Rabbit and Owl are good friends who live side by side on top of a hill. All’s well until Rabbit’s vegetable farm starts growing too tall, blocking Owl’s view of the forest. So Owl decides to make his house taller, which in turn ends up blocking the sun for Rabbit’s garden. Soon, the two are embroiled in a bitter house-building one-upmanship that is headed for disaster.
It’s no secret that neighbourly relations can be tricky, since it involves the delicate balance of reserving the right to do as we please within our own private spaces, while ensuring that our actions and behaviour do not negatively impact the neighbours due to their close proximity. And, as this cautionary tale shows, it’s easy for petty conflicts to quickly escalate to ridiculous proportions when both parties are so blinded by their own self-interests that they fail to consider the common good.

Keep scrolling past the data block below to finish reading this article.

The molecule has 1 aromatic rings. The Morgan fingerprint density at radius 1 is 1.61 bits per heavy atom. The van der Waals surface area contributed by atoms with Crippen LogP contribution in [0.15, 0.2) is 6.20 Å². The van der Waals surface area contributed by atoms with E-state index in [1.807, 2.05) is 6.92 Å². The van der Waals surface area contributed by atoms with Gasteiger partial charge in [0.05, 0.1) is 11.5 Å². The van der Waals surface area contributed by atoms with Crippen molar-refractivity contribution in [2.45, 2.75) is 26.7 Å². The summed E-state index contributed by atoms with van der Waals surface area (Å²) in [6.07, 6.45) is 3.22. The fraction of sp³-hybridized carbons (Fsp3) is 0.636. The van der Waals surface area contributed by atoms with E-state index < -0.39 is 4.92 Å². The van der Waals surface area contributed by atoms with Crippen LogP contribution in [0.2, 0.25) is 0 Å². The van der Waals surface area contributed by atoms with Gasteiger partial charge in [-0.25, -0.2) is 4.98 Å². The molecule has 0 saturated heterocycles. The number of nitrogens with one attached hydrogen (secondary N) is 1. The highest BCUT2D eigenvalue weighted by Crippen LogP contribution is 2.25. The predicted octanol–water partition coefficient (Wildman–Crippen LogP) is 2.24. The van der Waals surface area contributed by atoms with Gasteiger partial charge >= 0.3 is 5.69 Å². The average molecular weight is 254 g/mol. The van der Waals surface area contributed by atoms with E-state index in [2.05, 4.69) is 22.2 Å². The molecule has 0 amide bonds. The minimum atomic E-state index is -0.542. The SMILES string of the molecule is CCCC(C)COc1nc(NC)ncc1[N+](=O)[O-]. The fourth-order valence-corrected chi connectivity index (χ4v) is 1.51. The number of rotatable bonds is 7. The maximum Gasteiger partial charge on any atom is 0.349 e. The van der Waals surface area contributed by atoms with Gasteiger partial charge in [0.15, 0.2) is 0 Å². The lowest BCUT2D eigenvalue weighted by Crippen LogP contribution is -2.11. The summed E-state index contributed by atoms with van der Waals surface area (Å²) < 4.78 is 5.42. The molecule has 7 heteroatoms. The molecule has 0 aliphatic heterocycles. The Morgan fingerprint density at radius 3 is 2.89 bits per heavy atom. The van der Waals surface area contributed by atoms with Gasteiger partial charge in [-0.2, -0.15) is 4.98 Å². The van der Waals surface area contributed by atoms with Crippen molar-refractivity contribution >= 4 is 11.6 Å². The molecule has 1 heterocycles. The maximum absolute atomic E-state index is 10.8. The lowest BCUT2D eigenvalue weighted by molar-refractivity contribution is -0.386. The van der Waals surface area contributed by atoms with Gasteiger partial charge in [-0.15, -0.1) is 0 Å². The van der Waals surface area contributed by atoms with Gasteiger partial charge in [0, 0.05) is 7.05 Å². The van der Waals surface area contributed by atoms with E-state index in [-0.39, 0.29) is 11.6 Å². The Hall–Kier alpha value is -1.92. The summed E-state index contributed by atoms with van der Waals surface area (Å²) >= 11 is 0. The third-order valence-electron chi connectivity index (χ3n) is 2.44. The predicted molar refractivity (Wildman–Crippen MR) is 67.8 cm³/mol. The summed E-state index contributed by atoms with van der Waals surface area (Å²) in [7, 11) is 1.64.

The illustrations in Too Tall Houses are stunning — the characters are beautifully expressive (the growing friction between Rabbit and Owl, especially, feels true to life), and I love the warm, autumnal colour palette used throughout the pages. Thanks to the author’s sumptuous imagination and deft writing, the message about achieving harmony through peaceful compromise soars without seeming too didactic. After all, if community spirit and common sense prevailed more often in real life, the world would be a much better place.